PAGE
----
Goldie's hesitancy spoils bold plan ahead of election

THE proposal by the Scottish Conservatives that there should be a blanket pay freeze across the public sector north of the Border for anyone earning in excess of £18,000 a year would, in normal times, be viewed with a mixture of incredulity and alarm. We are not living in normal times.

Those who earn a decent living at the taxpayers' expense and who have not, up to now, been exposed to the harsh realities of the job losses and pay curbs which have become the norm in the slowdown-hit private sector, can no longer avoid shouldering their share of the recessionary burden.

The doctors, nurses, teachers and civil servants who will be affected by such a move will, quite naturally, be unhappy at the prospect of having their salaries frozen at a time when inflation appears to be picking up again, but reasonable people in these positions will recognise that they have, for the most part, been insulated from the worst effects of the economic meltdown that has plunged the country deep into the red.

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There is, however, one puzzling aspect to the proposal, which the party's Scottish leader Annabel Goldie is set to spell out tonight in that the demand for the freeze will be used as a powerful bargaining tool by the Tories not in this year's budget process but next year.

By virtue of the Scottish National Party being a minority government, the Conservatives are in a strong position to insist on this measure being part of the financial package which MSPs agree for the coming financial year, when the budget bill begins the first stage of its progress through Holyrood today.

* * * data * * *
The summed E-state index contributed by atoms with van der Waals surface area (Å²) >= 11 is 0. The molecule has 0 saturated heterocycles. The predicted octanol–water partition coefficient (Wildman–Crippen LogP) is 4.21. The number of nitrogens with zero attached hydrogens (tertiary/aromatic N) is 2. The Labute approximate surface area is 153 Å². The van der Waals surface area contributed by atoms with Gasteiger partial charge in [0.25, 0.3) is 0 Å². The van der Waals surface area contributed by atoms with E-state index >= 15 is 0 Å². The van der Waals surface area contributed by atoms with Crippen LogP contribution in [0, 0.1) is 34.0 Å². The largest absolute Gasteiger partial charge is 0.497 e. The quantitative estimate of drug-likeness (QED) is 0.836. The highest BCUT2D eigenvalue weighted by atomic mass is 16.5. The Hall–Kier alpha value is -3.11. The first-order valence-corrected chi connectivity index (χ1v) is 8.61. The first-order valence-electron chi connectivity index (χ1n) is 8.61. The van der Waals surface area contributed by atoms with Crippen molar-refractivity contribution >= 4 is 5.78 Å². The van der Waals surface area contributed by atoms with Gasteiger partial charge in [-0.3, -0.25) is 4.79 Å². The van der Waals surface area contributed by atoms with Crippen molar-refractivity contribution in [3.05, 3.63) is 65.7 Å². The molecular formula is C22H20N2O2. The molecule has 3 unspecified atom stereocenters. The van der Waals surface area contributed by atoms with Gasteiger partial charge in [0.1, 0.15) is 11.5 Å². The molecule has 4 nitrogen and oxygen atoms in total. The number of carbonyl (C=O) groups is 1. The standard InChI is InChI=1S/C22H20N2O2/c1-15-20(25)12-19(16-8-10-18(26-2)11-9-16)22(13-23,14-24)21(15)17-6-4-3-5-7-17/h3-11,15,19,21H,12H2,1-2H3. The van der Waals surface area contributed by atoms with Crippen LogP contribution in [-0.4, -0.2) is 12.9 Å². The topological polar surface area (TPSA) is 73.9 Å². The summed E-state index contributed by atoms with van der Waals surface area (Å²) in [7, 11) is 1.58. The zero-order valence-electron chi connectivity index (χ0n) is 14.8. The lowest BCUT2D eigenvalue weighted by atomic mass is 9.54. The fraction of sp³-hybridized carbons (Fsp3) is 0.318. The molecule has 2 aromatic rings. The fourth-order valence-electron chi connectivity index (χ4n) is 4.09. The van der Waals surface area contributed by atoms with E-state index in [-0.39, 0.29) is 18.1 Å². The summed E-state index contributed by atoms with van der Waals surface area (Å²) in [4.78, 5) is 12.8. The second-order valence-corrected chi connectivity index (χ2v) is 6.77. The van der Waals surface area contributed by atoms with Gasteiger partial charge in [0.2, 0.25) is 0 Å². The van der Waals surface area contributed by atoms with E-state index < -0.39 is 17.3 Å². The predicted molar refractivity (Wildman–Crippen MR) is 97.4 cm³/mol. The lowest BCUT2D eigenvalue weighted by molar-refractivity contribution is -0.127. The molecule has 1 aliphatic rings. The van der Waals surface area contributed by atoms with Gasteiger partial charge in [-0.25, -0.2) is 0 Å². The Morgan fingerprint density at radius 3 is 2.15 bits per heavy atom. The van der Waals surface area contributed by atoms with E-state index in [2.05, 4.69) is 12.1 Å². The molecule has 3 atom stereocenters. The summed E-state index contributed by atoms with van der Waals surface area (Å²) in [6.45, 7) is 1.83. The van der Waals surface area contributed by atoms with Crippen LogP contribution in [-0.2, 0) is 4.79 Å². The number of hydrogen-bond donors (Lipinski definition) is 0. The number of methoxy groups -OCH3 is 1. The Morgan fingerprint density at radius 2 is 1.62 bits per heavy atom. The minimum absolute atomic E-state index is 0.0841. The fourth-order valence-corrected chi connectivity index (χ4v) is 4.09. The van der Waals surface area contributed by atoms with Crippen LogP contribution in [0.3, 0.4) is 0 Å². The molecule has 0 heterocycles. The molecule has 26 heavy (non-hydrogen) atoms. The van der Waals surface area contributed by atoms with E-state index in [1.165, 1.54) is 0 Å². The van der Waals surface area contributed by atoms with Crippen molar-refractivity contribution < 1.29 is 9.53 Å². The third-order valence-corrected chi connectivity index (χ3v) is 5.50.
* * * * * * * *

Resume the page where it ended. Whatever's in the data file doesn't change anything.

There is no reason why they should not do so and this hesitancy looks like Tory timidity in the face of the impending Westminster election which, despite David Cameron's healthy lead in the polls, is likely to be a tight contest.

Miss Goldie, Bella to her friends, is expected to argue today that the freeze is not about penalising public servants but about saving jobs; that it is better if people are in work with a pay freeze than out of work with no pay at all.

It is a strong argument and one which if explained properly to those concerned – including pointing out that public sector pay is being slashed in recession ravaged Ireland – might not provoke the outrage, anger and strike threats that it once would have done.

However, it is disappointing that the Tories have not been brave enough to echo the calls for a pay freeze to be introduced now which have been made by the experts including the respected Scottish-based think tank, the Centre for Public Policy for Regions (CPPR).

CPPR has warned that if pay freezes are not imposed and ministers, as they have said they will, protect health and education from cutbacks, other departments – covering areas including transport, housing and social care – could face budgets cut of up to 40 per cent.

It is the credit of Miss Goldie and the Tories that they have raised the issue of a pay freeze, but a pity the party has shied away from being more radical in its proposal. Political fortune should favour the brave. Time to be bolder, Bella.